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Tuesday, 25 September 2012

Comments

I'm not sure it was such a bad call. Four hands on the ball goes to the offence. I'm surprised the announcers take shots at the "fake refs" at will and, in this instance, the announcers themselves were on shaky ground. It was a close debatable call to be sure. It wasn't a "bad" call.
Stepping back a little, this whole issue of paying the "real refs" is, I assume, an issue about money. It would be nice to have a few more facts regarding the labor dispute.

I watched it. Green Bay was robbed. That game-winning call was shameful. (This, coming from a Bears fan ... the team Green Bay creamed last week.)

NFL needs to get this strike over this week.

So. How's the photography been at football games so far this season?
;-)

Enthusiast football.

Chris Sorlie,
It's not JUST about the final call. There were at least three game-changing blown calls prior to the last play. The established play of receivers vs. secondary are generally not being enforced or not being enforced correctly.

Mike

Over in Europe, soccer is having similar pains related to how games should be refereed. I initially wrote policed instead of refereed, but the reason it sound odd is because it is a game and no real life.

Let's start from there: it is a game.

I think a few phenomena are at play here. First, in the age of computers and computer games, our expectations are for flawless adherence to the rules that are "programmed" into the game. These expectations have put pressure on sport governing bodies (NFL, FIFA, ...) to come up with solutions to remove the human element from refereeing.

The thing is, no solutions are needed because refereeing isn't broken. It's our expectations that have shifted unreasonably. It's a game played by humans that have a natural instinct to cheat and to play fair at the same time. It is also a game refereed by humans that err. I am not lost for words. I mean err as in "to err is human".

But all games should be fair, right? No, not really. To think that that is possible is silly. An entire championship should be fair, otherwise the champion would be without merit. And the law of averages says sometimes the bad call will favor one team, sometimes the other, but in the long rum it evens out.

Of course one should also consider other phenomena that can affect a referee's judgement, such as bribes and what not, but that is not really the issue here, is it?

I agree with some of what you said above, but here is what I don't understand. I was under the impression that a "league official" was upstairs and would help when reviewing the plays. The last play (touchdown) that you referenced was reviewed. If so, and my assumption above is correct, why wasn't the TD call reversed?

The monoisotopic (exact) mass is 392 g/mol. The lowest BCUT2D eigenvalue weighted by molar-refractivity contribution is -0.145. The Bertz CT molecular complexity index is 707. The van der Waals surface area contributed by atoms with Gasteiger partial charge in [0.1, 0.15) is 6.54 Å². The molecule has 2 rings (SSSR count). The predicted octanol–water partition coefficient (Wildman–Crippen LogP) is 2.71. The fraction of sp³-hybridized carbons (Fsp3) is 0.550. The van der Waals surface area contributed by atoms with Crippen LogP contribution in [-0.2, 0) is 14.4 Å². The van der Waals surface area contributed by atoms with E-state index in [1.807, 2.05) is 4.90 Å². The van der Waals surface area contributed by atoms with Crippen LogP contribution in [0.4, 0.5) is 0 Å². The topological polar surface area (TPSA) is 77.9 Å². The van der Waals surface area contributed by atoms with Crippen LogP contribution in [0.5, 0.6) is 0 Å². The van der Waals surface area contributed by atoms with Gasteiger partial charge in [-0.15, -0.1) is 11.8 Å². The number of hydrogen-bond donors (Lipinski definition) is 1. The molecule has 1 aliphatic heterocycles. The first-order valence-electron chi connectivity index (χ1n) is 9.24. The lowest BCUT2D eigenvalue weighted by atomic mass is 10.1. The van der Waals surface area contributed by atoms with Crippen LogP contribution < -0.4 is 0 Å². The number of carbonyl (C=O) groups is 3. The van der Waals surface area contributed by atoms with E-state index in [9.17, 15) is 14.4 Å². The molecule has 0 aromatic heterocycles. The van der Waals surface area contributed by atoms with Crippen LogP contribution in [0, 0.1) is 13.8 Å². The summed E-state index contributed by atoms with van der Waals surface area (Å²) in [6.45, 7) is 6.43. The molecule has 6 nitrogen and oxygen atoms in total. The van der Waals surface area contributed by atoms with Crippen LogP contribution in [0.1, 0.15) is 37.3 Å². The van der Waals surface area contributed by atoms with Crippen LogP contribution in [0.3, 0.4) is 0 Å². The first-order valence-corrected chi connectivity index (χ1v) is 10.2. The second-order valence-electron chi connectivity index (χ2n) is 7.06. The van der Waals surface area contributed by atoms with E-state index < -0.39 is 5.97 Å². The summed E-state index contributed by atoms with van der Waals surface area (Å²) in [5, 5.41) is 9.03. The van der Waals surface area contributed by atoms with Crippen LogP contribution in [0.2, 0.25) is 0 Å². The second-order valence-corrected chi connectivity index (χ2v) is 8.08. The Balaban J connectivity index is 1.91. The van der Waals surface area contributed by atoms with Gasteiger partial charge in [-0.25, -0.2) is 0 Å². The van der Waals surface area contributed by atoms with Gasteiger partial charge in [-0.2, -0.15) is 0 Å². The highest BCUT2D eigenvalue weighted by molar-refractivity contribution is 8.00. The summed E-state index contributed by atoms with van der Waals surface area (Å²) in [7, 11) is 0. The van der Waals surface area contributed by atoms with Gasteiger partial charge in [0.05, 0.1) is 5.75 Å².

I also thought the pass interference against GB was a bad one! Aren't these refs supposed to have experience? Pass interference is something about which they should know even at their level. I too feel bad for the Packers.

"The last play (touchdown) that you referenced was reviewed. If so, and my assumption above is correct, why wasn't the TD call reversed?"

Rumor is, that's what Aaron Rodgers is furious about.

Mike

Yes, "travesty" pretty much sums it up. The best analysis I've read--and since midnight I've read more than I'll admit--was by Sports Illustrated's Peter King.

If Commissioner Goodell really cares about "the integrity of the game," he has no choice but to end the lockout. Unfortunately for him, the nationwide-front-page-news coverage of this game means the referees have an even stronger bargaining position this morning than they did before.

(P.S. A reader-proposed headline on the Milwaukee Journal's website: "Tate catches Jennings for Game Winning Score".)

Hi Mike,

I don't have as nearly much blog traffic as you, even though we use the same words!

http://kofronphotography.com/blog/a-pack-pact.html

Atrocious.

"I also hold grudges. If some company or organization does something really stupid or venal or shoddy, I remember it and act accordingly. "

I still avoid EXXON/Mobil if I can when buying gas because they never apologized for the EXXON Valdez oil spill and I won't go near a Walmart... but I do like those People of Walmart pics... ugh.

If you really want to swear off football, this paragraph should help:

"After all, the NFL’s dispute with its regular referees reportedly boils down to money. An exceedingly small amount of money -- $16.5 million, to be exact, which is basically what the officials are asking for via pay raises and a continuation of their current pension plan, a minor duke’s ransom the league adamantly refuses to fork over. Read that again: $16.5 million. That’s less than half of Drew Brees’ $37 million signing bonus. Less than the reported $20 million NFL commissioner Roger Goodell will soon make annually. Way less than the estimated $40 million Jerry Jones dropped on the Ozymandias-shaming HD Jumbotron at Cowboys Stadium. Nothing pro football, a $9.3 billion-a-year industry, can’t write off as a rounding error. Or better yet, a tax break. (Trust me: The NFL’s lawyers have figured out a way to make the league qualify as a non-profit organization. You don’t think they can turn $16.5 million of referee pension payments into a deductible expense?)"

Taken from here:
http://www.sportsonearth.com/article/38989360

I did not know the NFL is a non-profit organization. Ugh.